Update: On the Ground in Iraq
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RAY SUAREZ: Ivan Watson in Baghdad, welcome. What is operation peninsula strike?
IVAN WATSON: Ray, this began late Sunday night and it involved more than 4,000 U.S. soldiers. They were backed up by warplanes, apache helicopters, patrol boats on the Tigris River, all moving into this town called Duluiyah– which is basically on a peninsula on the Tigris River– sweeping in during house-to-house searches. They say that they had intelligence, the American forces, that there were some of the top most wanted Iraqi officials, that some of them were in this town. In addition to this, they say that there had been frequent attacks on American military convoys in the surrounding area, and this prompted them to make this move on this town that had previously not had a permanent American military ground force.
RAY SUAREZ: It’s been some weeks since the president declared active hostilities over, but what you’re describing sounds like combat.
IVAN WATSON: There definitely has been an escalation of these kind of ambush attacks going against American forces on the ground, particularly here in central Iraq in the so- called Sunni belt where the Arab Sunnis, this ethnic and religious minority that benefited most from Saddam Hussein’s regime, where they live. The attacks have been coming daily, nightly, and they have been lethal. There was a soldier killed in Baghdad on Tuesday by a rocket-propelled grenade — on Monday on the border between Syria and Iraq in another ambush. These attacks have been lethal and they’ve been increasingly sophisticated, according to the U.S. Military.
There was an attack over the weekend in Saddam Hussein’s hometown of Tikrit, a soft target… so-called soft target was hit. This was one of the liaison offices between the U.S. Military and the public. So the security there is softer than at some other American military installations. The place was ambushed at night. The attackers, they hit two separate sites on the same street within minutes of each other, and actually managed to hit the third story of this liaison office at least five times with rocket-propelled grenades. That’s a sign that these are not just angry youths or people just lashing out; these are trained professionals. These are military professionals who are conducting carefully coordinated attacks against American forces.
RAY SUAREZ: So military sources in Iraq are telling you that these are sophisticated and coordinated. Are they working on the basis of any theories on who is behind it all?
IVAN WATSON: Since the main bulk of the hostilities ended, the U.S. military has said that they’ve been hunting for remnants of Saddam’s Fedayeen militia, for Ba’ath Party loyalists, and what we’re really seeing in recent weeks for sure– and I’ve seen with my own eyes- – some of the after effects, some of the damage from some of these attacks.
In the city of Samara, there were reports of mortar attacks against one of these military public liaison offices. To conduct a mortar attack, that takes much more than just firing a Kalashnikov rifle or even a rocket- propelled grenade. You need ballistics training, you have to understand trajectories. So we definitely have some skilled people who are conducting these ambushes, and they have been succeeding to some degree.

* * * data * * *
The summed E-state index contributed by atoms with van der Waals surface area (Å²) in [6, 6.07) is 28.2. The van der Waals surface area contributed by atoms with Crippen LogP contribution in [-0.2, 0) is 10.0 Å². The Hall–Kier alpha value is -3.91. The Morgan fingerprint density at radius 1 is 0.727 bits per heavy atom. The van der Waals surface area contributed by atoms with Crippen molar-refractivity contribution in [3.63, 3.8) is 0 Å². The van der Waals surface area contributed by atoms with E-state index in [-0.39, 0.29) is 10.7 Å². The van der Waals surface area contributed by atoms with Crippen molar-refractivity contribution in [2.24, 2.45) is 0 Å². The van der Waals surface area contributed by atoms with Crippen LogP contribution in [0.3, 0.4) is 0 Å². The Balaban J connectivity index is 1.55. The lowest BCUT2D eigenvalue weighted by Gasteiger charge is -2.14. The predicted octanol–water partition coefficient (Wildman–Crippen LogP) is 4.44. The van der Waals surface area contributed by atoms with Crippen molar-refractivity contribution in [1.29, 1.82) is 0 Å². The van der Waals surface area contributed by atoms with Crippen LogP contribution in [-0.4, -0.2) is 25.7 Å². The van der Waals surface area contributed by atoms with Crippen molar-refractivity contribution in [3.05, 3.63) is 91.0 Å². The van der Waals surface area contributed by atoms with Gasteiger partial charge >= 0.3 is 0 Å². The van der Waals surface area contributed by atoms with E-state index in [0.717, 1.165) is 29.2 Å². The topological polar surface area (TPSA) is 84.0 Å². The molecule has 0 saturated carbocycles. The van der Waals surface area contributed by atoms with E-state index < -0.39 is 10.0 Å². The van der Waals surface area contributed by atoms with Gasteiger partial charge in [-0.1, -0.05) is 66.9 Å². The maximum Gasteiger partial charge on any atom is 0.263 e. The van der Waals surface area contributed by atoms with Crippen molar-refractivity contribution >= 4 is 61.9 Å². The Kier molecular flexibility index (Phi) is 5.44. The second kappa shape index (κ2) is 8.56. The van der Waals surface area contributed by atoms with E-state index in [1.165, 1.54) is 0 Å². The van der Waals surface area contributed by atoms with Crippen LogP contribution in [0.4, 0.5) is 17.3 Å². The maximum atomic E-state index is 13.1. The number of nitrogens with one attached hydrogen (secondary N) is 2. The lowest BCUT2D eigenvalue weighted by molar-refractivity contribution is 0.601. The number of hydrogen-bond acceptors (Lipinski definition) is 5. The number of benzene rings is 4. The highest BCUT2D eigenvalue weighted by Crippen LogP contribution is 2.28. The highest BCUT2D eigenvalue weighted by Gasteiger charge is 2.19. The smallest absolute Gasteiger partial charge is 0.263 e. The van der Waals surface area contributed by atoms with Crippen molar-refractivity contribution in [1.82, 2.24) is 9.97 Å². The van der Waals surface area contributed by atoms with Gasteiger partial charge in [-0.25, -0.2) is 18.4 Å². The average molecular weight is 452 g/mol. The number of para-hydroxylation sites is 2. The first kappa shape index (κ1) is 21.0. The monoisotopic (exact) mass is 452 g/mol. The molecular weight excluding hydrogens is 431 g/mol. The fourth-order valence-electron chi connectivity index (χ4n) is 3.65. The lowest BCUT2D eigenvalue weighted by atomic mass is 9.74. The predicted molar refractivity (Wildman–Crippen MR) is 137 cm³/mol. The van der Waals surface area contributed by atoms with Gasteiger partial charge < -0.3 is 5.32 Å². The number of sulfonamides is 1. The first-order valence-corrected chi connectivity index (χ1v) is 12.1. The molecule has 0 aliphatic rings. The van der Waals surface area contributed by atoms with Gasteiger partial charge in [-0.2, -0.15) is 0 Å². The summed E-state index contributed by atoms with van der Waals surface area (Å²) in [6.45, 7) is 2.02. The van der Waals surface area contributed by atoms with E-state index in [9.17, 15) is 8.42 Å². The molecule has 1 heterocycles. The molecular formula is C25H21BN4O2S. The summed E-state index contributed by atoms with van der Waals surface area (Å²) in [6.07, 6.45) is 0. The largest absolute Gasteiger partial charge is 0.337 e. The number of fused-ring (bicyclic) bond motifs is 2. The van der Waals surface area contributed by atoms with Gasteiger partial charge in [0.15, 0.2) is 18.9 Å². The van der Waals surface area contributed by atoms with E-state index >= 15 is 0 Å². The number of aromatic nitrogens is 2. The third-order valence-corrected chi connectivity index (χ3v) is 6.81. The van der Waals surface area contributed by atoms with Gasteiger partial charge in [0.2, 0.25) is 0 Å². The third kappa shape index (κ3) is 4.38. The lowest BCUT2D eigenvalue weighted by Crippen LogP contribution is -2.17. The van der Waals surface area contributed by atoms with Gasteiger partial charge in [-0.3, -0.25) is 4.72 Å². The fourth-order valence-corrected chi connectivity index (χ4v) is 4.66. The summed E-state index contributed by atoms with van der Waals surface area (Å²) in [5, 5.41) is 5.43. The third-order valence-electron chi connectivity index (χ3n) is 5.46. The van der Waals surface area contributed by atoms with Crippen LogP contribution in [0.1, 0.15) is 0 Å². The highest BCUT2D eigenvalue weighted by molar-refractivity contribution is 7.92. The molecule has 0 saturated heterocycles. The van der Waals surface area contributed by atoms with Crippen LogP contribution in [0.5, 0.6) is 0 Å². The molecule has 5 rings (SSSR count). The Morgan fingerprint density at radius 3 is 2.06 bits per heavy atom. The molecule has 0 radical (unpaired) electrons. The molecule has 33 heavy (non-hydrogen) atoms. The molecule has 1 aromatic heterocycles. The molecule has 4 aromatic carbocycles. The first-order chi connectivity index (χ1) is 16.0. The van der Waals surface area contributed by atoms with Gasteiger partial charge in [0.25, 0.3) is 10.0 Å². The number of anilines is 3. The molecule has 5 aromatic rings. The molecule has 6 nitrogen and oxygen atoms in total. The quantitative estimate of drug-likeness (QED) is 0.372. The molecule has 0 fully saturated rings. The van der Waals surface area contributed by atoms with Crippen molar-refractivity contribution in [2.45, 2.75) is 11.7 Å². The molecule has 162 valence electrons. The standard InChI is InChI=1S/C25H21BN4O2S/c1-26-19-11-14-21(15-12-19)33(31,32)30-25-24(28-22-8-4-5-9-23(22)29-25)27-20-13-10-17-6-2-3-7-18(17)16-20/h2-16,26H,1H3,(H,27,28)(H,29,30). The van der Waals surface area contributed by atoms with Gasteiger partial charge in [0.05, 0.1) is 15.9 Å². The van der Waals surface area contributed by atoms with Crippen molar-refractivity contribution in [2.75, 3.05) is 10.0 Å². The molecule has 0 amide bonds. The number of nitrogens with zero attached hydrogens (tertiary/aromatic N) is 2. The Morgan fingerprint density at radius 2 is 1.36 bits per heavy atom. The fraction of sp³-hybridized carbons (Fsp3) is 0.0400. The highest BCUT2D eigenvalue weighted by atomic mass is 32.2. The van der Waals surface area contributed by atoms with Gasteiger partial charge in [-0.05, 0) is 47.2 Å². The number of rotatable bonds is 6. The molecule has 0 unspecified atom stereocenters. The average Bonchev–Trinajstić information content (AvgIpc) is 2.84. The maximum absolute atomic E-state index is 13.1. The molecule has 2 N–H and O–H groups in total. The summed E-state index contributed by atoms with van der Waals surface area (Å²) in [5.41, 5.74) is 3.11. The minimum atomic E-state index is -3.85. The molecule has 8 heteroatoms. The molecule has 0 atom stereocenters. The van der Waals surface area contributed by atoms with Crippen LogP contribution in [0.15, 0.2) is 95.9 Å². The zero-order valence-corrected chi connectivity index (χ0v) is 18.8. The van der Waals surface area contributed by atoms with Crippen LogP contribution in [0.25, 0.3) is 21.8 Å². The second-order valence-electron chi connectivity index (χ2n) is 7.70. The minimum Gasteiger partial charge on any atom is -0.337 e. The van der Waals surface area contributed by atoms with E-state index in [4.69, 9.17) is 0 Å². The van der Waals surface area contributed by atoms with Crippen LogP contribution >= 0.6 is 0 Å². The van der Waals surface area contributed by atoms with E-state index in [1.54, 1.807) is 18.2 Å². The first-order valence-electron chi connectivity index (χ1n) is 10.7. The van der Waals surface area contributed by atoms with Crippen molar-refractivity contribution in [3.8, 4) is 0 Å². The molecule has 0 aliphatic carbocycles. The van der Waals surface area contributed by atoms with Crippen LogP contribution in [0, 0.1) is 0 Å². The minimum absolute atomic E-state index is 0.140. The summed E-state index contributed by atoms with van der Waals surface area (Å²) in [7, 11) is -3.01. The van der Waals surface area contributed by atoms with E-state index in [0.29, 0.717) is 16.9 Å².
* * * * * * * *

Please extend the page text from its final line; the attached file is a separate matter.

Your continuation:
And this latest operation, Peninsula Strike, as well as another reported move coming out from U.S. Central Command today against what’s being described as a terrorist training camp. In addition to this, the heavily reinforcing of the western town of Fallujah, which has been a daily hot spot for U.S. Forces — this is a sign that the U.S. forces are trying to regain the initiative here in the central Sunni belt of Iraq.
RAY SUAREZ: Are the Iraqi attacks and the American counterstrikes putting civilian populations at added risk as well?
IVAN WATSON: The danger is of creating even more resentment within this Sunni belt of Iraq where people are already not very comfortable with a foreign army occupying their country. And now they’re being subjected to house-to-house searches, to foreign troops walking into their homes. In many cases, they’re complaining about the U.S. forces being very rough with them, of not respecting their local traditions, not respecting their religion, in addition to arresting them and carting them off to detention centers with no warning, and then holding them indefinitely, periods of three weeks or more.
RAY SUAREZ: Is this also a big distraction from the American administration’s work of trying to get these cities back into some normal working order?
IVAN WATSON: Absolutely. The U.S. Civil Administration here is facing the enormous challenge of trying to bring life back to normal here in Iraq. It has been very slow starting — a lot of frustration from the population here, from people who said they were very excited to see American soldiers in the first day after Saddam Hussein fled the capital. So you have these security considerations on top of this, where even people who are involved in waste disposal have to organize military escorts everywhere they go just to travel to the landfill to inspect whether or not garbage is actually being hauled out of the capital. So these factors are definitely an impediment to trying to bring any life back to normal.
And again, when the U.S. Military cracks down, they are a foreign occupying force, and they are viewed increasingly that way by the people living in these communities. So the resentment is building. It seems like a vicious cycle, and I’m not sure if the American troops here can break it.
RAY SUAREZ: NPR’s Ivan Watson in Baghdad, thanks for being with us.
IVAN WATSON: Thank you, Ray.